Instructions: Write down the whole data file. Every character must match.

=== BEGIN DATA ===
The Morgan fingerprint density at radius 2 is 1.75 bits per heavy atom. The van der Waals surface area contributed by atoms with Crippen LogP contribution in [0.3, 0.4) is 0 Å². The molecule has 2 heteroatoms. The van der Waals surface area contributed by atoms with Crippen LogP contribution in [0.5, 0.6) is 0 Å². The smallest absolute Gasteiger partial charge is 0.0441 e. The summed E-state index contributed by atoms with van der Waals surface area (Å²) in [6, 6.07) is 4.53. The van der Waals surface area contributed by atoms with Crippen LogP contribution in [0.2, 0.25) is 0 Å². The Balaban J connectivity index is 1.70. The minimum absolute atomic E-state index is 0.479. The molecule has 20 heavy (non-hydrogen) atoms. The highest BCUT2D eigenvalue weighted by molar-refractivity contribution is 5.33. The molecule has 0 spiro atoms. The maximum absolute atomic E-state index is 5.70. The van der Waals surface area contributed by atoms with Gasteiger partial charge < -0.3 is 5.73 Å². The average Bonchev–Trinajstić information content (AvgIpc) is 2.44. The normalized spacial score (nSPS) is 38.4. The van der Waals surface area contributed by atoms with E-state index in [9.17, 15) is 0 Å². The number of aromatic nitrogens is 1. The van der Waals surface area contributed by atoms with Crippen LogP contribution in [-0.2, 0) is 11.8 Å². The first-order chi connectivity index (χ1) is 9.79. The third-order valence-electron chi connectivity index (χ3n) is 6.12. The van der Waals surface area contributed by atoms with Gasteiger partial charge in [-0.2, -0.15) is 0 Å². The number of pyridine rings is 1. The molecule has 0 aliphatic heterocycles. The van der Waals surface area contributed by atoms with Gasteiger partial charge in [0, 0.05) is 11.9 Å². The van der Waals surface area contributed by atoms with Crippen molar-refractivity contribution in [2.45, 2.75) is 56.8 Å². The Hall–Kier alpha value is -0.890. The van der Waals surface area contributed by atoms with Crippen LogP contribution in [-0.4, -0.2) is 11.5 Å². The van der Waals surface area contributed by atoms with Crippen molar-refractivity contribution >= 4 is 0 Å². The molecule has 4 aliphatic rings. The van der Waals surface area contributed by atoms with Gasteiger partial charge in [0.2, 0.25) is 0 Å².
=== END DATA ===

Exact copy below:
The Morgan fingerprint density at radius 2 is 1.75 bits per heavy atom. The van der Waals surface area contributed by atoms with Crippen LogP contribution in [0.3, 0.4) is 0 Å². The molecule has 2 heteroatoms. The van der Waals surface area contributed by atoms with Crippen LogP contribution in [0.5, 0.6) is 0 Å². The smallest absolute Gasteiger partial charge is 0.0441 e. The summed E-state index contributed by atoms with van der Waals surface area (Å²) in [6, 6.07) is 4.53. The van der Waals surface area contributed by atoms with Crippen LogP contribution in [0.2, 0.25) is 0 Å². The Balaban J connectivity index is 1.70. The minimum absolute atomic E-state index is 0.479. The molecule has 20 heavy (non-hydrogen) atoms. The highest BCUT2D eigenvalue weighted by molar-refractivity contribution is 5.33. The molecule has 0 spiro atoms. The maximum absolute atomic E-state index is 5.70. The van der Waals surface area contributed by atoms with Gasteiger partial charge < -0.3 is 5.73 Å². The average Bonchev–Trinajstić information content (AvgIpc) is 2.44. The normalized spacial score (nSPS) is 38.4. The van der Waals surface area contributed by atoms with E-state index in [9.17, 15) is 0 Å². The number of aromatic nitrogens is 1. The van der Waals surface area contributed by atoms with Crippen LogP contribution in [-0.2, 0) is 11.8 Å². The first-order chi connectivity index (χ1) is 9.79. The third-order valence-electron chi connectivity index (χ3n) is 6.12. The van der Waals surface area contributed by atoms with Gasteiger partial charge in [-0.2, -0.15) is 0 Å². The number of pyridine rings is 1. The molecule has 0 aliphatic heterocycles. The van der Waals surface area contributed by atoms with Gasteiger partial charge in [0, 0.05) is 11.9 Å². The van der Waals surface area contributed by atoms with Crippen molar-refractivity contribution in [2.45, 2.75) is 56.8 Å². The Hall–Kier alpha value is -0.890. The van der Waals surface area contributed by atoms with Crippen LogP contribution in [-0.4, -0.2) is 11.5 Å². The van der Waals surface area contributed by atoms with Crippen molar-refractivity contribution >= 4 is 0 Å². The molecule has 4 aliphatic rings. The van der Waals surface area contributed by atoms with Gasteiger partial charge in [0.2, 0.25) is 0 Å².